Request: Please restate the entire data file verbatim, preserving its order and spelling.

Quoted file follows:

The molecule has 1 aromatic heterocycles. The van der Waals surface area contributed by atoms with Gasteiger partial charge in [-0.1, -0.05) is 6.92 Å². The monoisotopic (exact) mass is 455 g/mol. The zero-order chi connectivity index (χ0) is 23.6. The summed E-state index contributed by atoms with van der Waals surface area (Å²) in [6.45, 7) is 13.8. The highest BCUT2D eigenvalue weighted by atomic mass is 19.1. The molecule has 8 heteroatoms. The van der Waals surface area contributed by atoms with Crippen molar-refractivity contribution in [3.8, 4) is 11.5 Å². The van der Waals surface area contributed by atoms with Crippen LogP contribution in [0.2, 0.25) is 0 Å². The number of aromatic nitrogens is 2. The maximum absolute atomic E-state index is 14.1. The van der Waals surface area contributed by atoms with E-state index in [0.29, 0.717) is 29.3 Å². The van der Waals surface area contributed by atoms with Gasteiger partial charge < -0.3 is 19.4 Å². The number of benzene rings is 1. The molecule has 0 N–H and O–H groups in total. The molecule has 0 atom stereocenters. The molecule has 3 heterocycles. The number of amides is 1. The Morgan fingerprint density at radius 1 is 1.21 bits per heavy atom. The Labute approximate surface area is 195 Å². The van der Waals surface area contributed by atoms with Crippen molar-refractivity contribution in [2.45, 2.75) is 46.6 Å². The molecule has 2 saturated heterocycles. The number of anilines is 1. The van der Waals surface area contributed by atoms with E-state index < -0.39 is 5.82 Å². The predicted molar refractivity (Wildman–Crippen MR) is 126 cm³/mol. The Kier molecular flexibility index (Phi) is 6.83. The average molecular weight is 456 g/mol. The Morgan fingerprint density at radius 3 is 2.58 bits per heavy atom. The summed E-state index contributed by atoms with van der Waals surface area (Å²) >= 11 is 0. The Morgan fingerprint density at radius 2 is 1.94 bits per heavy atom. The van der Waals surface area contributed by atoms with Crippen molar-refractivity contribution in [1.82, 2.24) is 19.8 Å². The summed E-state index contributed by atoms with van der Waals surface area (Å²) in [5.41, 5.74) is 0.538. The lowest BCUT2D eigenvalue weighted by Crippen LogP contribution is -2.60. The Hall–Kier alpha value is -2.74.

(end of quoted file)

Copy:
The molecule has 1 aromatic heterocycles. The van der Waals surface area contributed by atoms with Gasteiger partial charge in [-0.1, -0.05) is 6.92 Å². The monoisotopic (exact) mass is 455 g/mol. The zero-order chi connectivity index (χ0) is 23.6. The summed E-state index contributed by atoms with van der Waals surface area (Å²) in [6.45, 7) is 13.8. The highest BCUT2D eigenvalue weighted by atomic mass is 19.1. The molecule has 8 heteroatoms. The van der Waals surface area contributed by atoms with Crippen molar-refractivity contribution in [3.8, 4) is 11.5 Å². The van der Waals surface area contributed by atoms with Crippen LogP contribution in [0.2, 0.25) is 0 Å². The number of aromatic nitrogens is 2. The maximum absolute atomic E-state index is 14.1. The van der Waals surface area contributed by atoms with E-state index in [0.29, 0.717) is 29.3 Å². The van der Waals surface area contributed by atoms with Gasteiger partial charge < -0.3 is 19.4 Å². The number of benzene rings is 1. The molecule has 0 N–H and O–H groups in total. The molecule has 0 atom stereocenters. The molecule has 3 heterocycles. The number of amides is 1. The Morgan fingerprint density at radius 1 is 1.21 bits per heavy atom. The Labute approximate surface area is 195 Å². The van der Waals surface area contributed by atoms with Crippen molar-refractivity contribution in [2.45, 2.75) is 46.6 Å². The molecule has 2 saturated heterocycles. The number of anilines is 1. The van der Waals surface area contributed by atoms with E-state index < -0.39 is 5.82 Å². The predicted molar refractivity (Wildman–Crippen MR) is 126 cm³/mol. The Kier molecular flexibility index (Phi) is 6.83. The average molecular weight is 456 g/mol. The Morgan fingerprint density at radius 3 is 2.58 bits per heavy atom. The summed E-state index contributed by atoms with van der Waals surface area (Å²) >= 11 is 0. The Morgan fingerprint density at radius 2 is 1.94 bits per heavy atom. The van der Waals surface area contributed by atoms with Crippen molar-refractivity contribution in [1.82, 2.24) is 19.8 Å². The summed E-state index contributed by atoms with van der Waals surface area (Å²) in [5.41, 5.74) is 0.538. The lowest BCUT2D eigenvalue weighted by Crippen LogP contribution is -2.60. The Hall–Kier alpha value is -2.74.